magnitude values from [fftin~]
Jul 26, 2011 at 11:14am
magnitude values from [fftin~]Hi, This is a quote from MSP tutorial 26: “The amplitude values output by the left outlet of cartopol~ naturally depend on the amplitude of the signal you send to the pfft~ object. Nonetheless, the maximum amplitude value for a constant signal of 1.0 will be equal to the sum of the amplitude values of the windowing function used. For a Hanning window this is equal to half the FFT size, and for a square window this is equal to the FFT size. For an oscillation, such as a sine wave, with a maximum amplitude of 1.0 the maximum values obtained from the FFT are one quarter of the window size…..So, for example, when using a 512point FFT with the default Haning window, a fullvolume sine wave at half the nyquist frequency will have a value of 128 in the 128th frequency bin (512 * 0.25). “ Questions: 1. Are these kind of magnitude values something normal in FFT analysis or is this some special feature of [fftin~] or [pfft~] object? 2. I think I understand Fourier integral and “how it works” but I can’t figure out the relation between window sizes and magnitudes. Thank you very much!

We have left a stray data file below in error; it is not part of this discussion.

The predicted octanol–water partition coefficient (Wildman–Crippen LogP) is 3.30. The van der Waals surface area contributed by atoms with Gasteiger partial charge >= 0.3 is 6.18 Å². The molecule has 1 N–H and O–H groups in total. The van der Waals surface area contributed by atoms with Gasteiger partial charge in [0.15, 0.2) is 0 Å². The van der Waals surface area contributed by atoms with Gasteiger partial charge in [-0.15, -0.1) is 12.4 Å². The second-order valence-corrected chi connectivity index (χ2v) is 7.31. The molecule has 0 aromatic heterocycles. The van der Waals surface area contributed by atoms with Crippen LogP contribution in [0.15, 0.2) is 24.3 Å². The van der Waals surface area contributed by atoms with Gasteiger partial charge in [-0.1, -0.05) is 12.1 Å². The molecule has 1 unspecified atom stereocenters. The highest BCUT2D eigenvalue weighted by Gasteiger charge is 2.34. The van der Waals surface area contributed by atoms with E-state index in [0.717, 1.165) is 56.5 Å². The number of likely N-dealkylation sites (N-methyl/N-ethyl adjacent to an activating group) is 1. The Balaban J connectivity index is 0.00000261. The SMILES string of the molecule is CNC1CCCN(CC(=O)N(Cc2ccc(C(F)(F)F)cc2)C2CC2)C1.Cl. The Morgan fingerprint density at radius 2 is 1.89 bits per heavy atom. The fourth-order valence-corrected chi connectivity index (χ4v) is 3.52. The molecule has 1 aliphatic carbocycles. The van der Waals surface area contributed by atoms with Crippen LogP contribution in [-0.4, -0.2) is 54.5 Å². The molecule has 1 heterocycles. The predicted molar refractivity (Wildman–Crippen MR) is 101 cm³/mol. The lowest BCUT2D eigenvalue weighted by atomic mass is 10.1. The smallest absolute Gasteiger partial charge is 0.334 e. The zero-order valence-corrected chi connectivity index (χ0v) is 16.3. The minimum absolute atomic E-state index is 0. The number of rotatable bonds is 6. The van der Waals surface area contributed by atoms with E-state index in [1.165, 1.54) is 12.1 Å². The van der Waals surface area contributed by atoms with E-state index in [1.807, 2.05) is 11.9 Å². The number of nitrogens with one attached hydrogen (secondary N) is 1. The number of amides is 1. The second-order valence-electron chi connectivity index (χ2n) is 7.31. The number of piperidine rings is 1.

Jul 27, 2011 at 9:15am
I have the answer to question one already, so question 2 again: Can somebody please explain me the relation between the size (maybe even shape) of window function and the magnitude values after FFT analysis? Cheers! 

Jul 27, 2011 at 1:42pm


Jul 27, 2011 at 1:44pm
i just came up with one theory, any comments are welcome… please see the attached picture first… In the pic below there is an infinite Fourier integral (integration of multiplication between input signal by sine wave). So in the test patch I have a test sine wave (probe) and input signal (target). so sin(x) * sin(x) = 0.50.5*cos(2x). … 0.50.5*cos(2x) is the function in the oscilloscope called result. now the definite integral of this function between 0 and 2Pi(surface or area between abscissa and function) equals exactly Pi, which is exactly half “the window size”, if this would be windowed. and then if the window is triangle instead of square (area of triangle is half the square), the result (area) gets divided by 2 again. in Hanning case the situation is the same as with triangle (the area below hanning curve is the same as triangle’s). Therefore if using Hanning the result is quarter of window size as stated in Max tutorial…? hmm..:/ [attachment=167511,2475] 
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